Firefighters responding to medical emergencies have a new ambulance company following them to the scene. The City recently switched to McCormick Ambulance Services after five years with Ameri-Care Ambulance.

While the city does not pay the ambulance services, a city contract can be lucrative to the paramedic companies. Every three out of four calls to the fire department are for medical emergencies, according to statistics provided Captain Patrick Nulty with the SMFD. The department responded to 22,345 medical calls in 2017 and calls increased by 5 percent in the last year.

“Currently approximately 7,500 patients are transported annually to local hospitals,” said the staff report presented to Council when they approved the deal with McCormick. “The Fire Department’s response model includes six paramedic engine companies, two rescue ambulance paramedic non-transport unit, and other support units deployed as needed. The department also maintains two additional rescue ambulances that are mainly used for special events and non-transport responses. Contracted emergency ambulances are used to transport patients on behalf of the Fire Department with Santa Monica Fire Department paramedics on-board to provide patient treatment in the ambulance while en route to a medical facility.”

Last year, the city averaged about 20 ambulance trips per day in just eight square miles and officials said the new provider will maintain the level of service residents are used to.

“There will be no change in the level of service. I want to stress that. The fire department is still providing paramedic services. We’re still going to every 911 call that requires medical intervention. The only difference is the company going with us,” Nulty said.

McCormick Operations Manager Mike Jones says the company operates at zero cost to the city since patients get the bill. McCormick will also bill the patient on behalf of SMFD for services they provide.

Jones said residents will notice six brand new fire-engine red ambulances in the city.

“We provide an excellent service,” Jones said in a brief phone interview. “McCormick has been around since the early ‘60s.”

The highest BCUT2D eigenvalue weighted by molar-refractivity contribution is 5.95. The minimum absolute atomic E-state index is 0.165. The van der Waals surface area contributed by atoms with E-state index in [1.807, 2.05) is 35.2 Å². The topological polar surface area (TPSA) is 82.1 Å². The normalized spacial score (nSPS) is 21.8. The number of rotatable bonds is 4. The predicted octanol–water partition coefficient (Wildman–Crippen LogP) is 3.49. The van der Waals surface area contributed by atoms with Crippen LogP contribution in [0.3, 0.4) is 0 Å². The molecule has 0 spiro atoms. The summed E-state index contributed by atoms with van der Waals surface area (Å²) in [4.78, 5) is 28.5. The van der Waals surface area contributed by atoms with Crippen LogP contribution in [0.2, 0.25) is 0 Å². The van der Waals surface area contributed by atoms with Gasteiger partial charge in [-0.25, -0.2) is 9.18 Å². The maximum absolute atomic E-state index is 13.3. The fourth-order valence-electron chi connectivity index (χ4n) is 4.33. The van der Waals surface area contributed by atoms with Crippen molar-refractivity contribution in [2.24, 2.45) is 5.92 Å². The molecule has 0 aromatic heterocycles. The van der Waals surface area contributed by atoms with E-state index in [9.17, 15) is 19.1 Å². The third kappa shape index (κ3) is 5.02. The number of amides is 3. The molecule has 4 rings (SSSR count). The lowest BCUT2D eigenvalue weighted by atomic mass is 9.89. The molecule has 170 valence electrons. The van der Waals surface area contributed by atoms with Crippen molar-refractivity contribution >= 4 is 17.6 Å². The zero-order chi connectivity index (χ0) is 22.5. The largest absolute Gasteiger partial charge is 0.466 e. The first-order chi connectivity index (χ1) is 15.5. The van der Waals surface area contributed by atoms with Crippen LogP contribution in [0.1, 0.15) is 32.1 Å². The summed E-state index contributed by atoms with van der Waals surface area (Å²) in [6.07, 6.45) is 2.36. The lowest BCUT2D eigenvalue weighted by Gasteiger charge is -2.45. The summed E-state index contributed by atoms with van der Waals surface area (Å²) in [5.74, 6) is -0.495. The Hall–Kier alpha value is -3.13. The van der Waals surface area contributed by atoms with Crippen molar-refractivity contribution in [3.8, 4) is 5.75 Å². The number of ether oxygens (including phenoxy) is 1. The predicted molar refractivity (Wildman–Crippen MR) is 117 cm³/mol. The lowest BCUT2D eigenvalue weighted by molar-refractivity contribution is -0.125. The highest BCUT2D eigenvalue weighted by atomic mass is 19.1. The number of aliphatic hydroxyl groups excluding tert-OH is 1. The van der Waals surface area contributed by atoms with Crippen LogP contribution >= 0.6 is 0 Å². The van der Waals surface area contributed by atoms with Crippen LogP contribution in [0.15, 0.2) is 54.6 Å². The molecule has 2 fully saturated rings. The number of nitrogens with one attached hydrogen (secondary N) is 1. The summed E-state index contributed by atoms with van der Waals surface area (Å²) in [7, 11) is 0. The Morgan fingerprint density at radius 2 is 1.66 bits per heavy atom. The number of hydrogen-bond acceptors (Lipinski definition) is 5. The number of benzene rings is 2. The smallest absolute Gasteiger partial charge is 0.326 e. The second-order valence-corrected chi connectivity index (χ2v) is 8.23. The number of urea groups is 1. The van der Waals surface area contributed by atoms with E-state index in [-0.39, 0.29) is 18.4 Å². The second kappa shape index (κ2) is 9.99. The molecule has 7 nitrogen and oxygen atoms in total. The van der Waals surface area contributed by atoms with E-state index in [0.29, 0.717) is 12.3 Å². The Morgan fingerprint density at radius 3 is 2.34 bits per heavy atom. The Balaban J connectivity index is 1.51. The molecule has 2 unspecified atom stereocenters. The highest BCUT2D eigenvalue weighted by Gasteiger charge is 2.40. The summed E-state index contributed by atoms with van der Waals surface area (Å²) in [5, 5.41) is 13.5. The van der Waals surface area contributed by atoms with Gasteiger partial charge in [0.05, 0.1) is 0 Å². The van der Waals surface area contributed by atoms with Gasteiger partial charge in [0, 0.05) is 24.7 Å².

The company operates in 30 cities across Los Angeles County and was one of two to bid on the Santa Monica contract. The contract is for three years with two potential one-year renewals.

“They’ve been around for a long time,” Nulty said.

A Santa Monica firefighter will continue to ride along with any patients in the back of the ambulance to the hospital.

“McCormick Ambulance’s proposal demonstrated their depth and breadth of experience and their organizational structure displayed their highly qualified personnel,” Fire Chief Bill Walker wrote in a staff report to the City Council in January, asking them to approve the contract.

Rates for ambulance service are set by Los Angeles County. An ambulance operator can charge up to $1,970 for non-emergency calls with equipment and personnel. An emergency 911 call can cost a patient without insurance up to $2,108, according to rates effective July 1, 2017. The operator can also bill for special charges like oxygen ($94), neonatal transport ($211), and disposable medical supplies ($27).

A letter from McCormick’s CEO posted on the company’s website said the service merged with American Medical Response (AMR) last year.

“As AMR’s partner, we will have access to the national resources and infrastructure support services hospitals and health systems demand. We will also keep our existing management structure and continue to operate at McCormick Ambulance Service,” said Joe Chidley.

In 2016, the Fair Political Practices Commission fined Torrance Mayor Patrick Furey for accepting $35,000 in illegal campaign contributions from McCormick Ambulance two years earlier. The FPPC said Furey never reported the contributions. McCormick later received a contract to work with the fire department there.

kate@smdp.com

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